But it’s also not enough to figure out what it’s going to cost. You have to figure out the other side of the money equation, which is how to bring that money in the door. A smart financial strategy attracts money that is the right fit for your organization. You have to be strategic (not reactive) about how money flows to the organization (fundraising, government grants, earned income). It might be that you focus solely on private sources, or you may have a mix of government and earned sources. But your financial model must align with your core competencies and your mission.
Nonprofit sustainability means that a nonprofit board and staff know what they want to accomplish, develop a smart strategy and business model, and use money as a tool to make it happen.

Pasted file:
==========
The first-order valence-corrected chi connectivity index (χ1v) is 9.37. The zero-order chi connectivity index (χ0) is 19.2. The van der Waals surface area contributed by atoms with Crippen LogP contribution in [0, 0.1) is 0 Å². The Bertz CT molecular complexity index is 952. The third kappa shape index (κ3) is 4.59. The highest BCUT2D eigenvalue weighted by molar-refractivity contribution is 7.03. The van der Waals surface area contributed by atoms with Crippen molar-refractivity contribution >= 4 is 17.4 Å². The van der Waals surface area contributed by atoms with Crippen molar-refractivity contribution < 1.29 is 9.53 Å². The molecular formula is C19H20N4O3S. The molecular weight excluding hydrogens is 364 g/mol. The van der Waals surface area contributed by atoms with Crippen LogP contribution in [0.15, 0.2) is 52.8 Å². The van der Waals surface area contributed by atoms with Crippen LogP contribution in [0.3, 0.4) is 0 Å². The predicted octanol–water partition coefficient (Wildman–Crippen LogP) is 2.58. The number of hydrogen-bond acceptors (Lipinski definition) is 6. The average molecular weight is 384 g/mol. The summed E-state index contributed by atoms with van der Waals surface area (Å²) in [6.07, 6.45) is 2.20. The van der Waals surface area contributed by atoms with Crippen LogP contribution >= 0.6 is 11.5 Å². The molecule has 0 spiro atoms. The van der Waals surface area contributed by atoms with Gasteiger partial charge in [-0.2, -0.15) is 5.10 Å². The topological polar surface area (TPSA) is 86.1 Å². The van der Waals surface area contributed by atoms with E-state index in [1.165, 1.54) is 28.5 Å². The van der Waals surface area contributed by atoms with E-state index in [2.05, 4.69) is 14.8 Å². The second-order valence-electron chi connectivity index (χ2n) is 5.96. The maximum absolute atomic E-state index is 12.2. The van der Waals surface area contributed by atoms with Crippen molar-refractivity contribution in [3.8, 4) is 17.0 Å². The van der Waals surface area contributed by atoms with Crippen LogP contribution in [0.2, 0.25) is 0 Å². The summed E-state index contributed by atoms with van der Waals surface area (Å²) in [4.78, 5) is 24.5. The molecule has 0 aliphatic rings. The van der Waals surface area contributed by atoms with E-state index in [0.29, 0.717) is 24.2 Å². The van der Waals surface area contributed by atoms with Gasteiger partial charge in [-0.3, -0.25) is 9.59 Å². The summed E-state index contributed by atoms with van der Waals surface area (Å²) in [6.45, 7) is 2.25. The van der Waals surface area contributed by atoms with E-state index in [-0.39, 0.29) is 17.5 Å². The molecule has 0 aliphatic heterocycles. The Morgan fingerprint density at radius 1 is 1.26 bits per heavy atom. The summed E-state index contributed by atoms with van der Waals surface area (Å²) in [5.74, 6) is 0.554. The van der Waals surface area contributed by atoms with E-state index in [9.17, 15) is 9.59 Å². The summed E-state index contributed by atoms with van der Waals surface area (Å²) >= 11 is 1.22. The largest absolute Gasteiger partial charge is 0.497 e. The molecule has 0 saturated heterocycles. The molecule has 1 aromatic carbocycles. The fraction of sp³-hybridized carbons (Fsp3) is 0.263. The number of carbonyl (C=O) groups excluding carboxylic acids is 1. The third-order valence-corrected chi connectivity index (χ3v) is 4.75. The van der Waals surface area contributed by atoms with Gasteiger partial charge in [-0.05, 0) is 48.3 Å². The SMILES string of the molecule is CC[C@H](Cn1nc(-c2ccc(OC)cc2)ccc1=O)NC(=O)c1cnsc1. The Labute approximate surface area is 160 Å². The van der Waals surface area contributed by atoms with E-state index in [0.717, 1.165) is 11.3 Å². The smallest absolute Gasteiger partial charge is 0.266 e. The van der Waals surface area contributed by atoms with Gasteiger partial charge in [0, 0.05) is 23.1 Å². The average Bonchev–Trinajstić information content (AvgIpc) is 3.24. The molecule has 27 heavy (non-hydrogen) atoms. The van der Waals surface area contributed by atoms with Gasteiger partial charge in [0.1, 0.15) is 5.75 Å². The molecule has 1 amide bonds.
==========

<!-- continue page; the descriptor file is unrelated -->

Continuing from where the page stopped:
But nonprofit sustainability should not be up to just nonprofit leaders to figure out. Anyone who wants to realize social change (the government, private funders, social change leaders) must advocate for and support more sustainability in the sector. It must be a larger conversation. I hope that conversation grows far beyond the CEP conference in April.
Photo Credit: Philip Taylor
Whew, are you as exhausted as I am? As I said last month, with the January inauguration of President Trump, it seems we moved into hyper drive. And February didn’t slow down a bit. From debates about the right political role for nonprofits, to advocacy in new areas like science, to efforts to reinvent journalism, to new grassroots organizing campaigns, to new ways to think about marketing in the nonprofit sector, there was a lot going on in the world of social change.